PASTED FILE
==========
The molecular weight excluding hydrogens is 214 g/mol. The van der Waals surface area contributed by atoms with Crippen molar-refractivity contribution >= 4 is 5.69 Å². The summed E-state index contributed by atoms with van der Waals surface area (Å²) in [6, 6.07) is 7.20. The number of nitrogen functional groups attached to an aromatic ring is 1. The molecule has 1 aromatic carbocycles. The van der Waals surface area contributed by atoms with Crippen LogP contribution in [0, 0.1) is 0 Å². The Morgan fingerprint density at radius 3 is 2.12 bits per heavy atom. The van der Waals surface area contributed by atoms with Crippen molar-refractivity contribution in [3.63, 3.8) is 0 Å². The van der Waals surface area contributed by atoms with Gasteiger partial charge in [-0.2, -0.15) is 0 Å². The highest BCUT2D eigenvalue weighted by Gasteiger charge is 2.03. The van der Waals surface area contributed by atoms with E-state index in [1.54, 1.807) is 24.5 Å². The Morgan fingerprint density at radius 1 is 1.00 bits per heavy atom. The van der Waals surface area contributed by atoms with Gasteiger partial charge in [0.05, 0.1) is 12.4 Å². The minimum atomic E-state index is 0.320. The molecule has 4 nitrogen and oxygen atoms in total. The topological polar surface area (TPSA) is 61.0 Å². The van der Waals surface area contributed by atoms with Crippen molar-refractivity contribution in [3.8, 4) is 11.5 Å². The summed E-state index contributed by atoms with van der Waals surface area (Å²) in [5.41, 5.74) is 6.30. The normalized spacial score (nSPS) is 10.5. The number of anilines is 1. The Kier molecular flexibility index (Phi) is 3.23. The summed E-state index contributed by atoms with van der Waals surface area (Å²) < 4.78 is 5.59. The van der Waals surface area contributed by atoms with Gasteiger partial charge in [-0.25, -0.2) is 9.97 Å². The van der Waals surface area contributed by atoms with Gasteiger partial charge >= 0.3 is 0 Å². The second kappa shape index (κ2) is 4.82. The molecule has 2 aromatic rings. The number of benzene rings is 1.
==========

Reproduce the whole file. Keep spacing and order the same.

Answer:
The molecular weight excluding hydrogens is 214 g/mol. The van der Waals surface area contributed by atoms with Crippen molar-refractivity contribution >= 4 is 5.69 Å². The summed E-state index contributed by atoms with van der Waals surface area (Å²) in [6, 6.07) is 7.20. The number of nitrogen functional groups attached to an aromatic ring is 1. The molecule has 1 aromatic carbocycles. The van der Waals surface area contributed by atoms with Crippen LogP contribution in [0, 0.1) is 0 Å². The Morgan fingerprint density at radius 3 is 2.12 bits per heavy atom. The van der Waals surface area contributed by atoms with Crippen molar-refractivity contribution in [3.63, 3.8) is 0 Å². The van der Waals surface area contributed by atoms with Gasteiger partial charge in [-0.2, -0.15) is 0 Å². The highest BCUT2D eigenvalue weighted by Gasteiger charge is 2.03. The van der Waals surface area contributed by atoms with E-state index in [1.54, 1.807) is 24.5 Å². The Morgan fingerprint density at radius 1 is 1.00 bits per heavy atom. The van der Waals surface area contributed by atoms with Gasteiger partial charge in [0.05, 0.1) is 12.4 Å². The minimum atomic E-state index is 0.320. The molecule has 4 nitrogen and oxygen atoms in total. The topological polar surface area (TPSA) is 61.0 Å². The van der Waals surface area contributed by atoms with Crippen molar-refractivity contribution in [3.8, 4) is 11.5 Å². The summed E-state index contributed by atoms with van der Waals surface area (Å²) in [5.41, 5.74) is 6.30. The normalized spacial score (nSPS) is 10.5. The number of anilines is 1. The Kier molecular flexibility index (Phi) is 3.23. The summed E-state index contributed by atoms with van der Waals surface area (Å²) < 4.78 is 5.59. The van der Waals surface area contributed by atoms with Gasteiger partial charge in [-0.25, -0.2) is 9.97 Å². The van der Waals surface area contributed by atoms with Gasteiger partial charge >= 0.3 is 0 Å². The second kappa shape index (κ2) is 4.82. The molecule has 2 aromatic rings. The number of benzene rings is 1.